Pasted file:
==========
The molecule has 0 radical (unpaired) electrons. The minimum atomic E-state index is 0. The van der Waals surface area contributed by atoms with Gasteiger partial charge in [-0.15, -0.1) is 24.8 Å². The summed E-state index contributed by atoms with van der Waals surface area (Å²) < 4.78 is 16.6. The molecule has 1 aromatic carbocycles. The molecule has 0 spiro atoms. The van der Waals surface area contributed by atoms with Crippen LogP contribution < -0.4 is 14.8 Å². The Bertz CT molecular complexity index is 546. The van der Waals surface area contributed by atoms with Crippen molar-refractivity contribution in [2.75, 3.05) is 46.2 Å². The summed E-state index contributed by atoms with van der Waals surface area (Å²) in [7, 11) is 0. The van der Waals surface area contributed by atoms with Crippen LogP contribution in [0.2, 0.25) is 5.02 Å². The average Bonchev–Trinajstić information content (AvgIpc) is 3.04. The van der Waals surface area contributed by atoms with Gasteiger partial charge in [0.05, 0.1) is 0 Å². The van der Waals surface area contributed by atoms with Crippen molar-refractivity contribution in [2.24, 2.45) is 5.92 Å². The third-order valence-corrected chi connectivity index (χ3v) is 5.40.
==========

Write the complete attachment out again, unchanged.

The molecule has 0 radical (unpaired) electrons. The minimum atomic E-state index is 0. The van der Waals surface area contributed by atoms with Gasteiger partial charge in [-0.15, -0.1) is 24.8 Å². The summed E-state index contributed by atoms with van der Waals surface area (Å²) < 4.78 is 16.6. The molecule has 1 aromatic carbocycles. The molecule has 0 spiro atoms. The van der Waals surface area contributed by atoms with Crippen LogP contribution < -0.4 is 14.8 Å². The Bertz CT molecular complexity index is 546. The van der Waals surface area contributed by atoms with Crippen molar-refractivity contribution in [2.75, 3.05) is 46.2 Å². The summed E-state index contributed by atoms with van der Waals surface area (Å²) in [7, 11) is 0. The van der Waals surface area contributed by atoms with Crippen LogP contribution in [0.2, 0.25) is 5.02 Å². The average Bonchev–Trinajstić information content (AvgIpc) is 3.04. The van der Waals surface area contributed by atoms with Gasteiger partial charge in [0.05, 0.1) is 0 Å². The van der Waals surface area contributed by atoms with Crippen molar-refractivity contribution in [2.24, 2.45) is 5.92 Å². The third-order valence-corrected chi connectivity index (χ3v) is 5.40.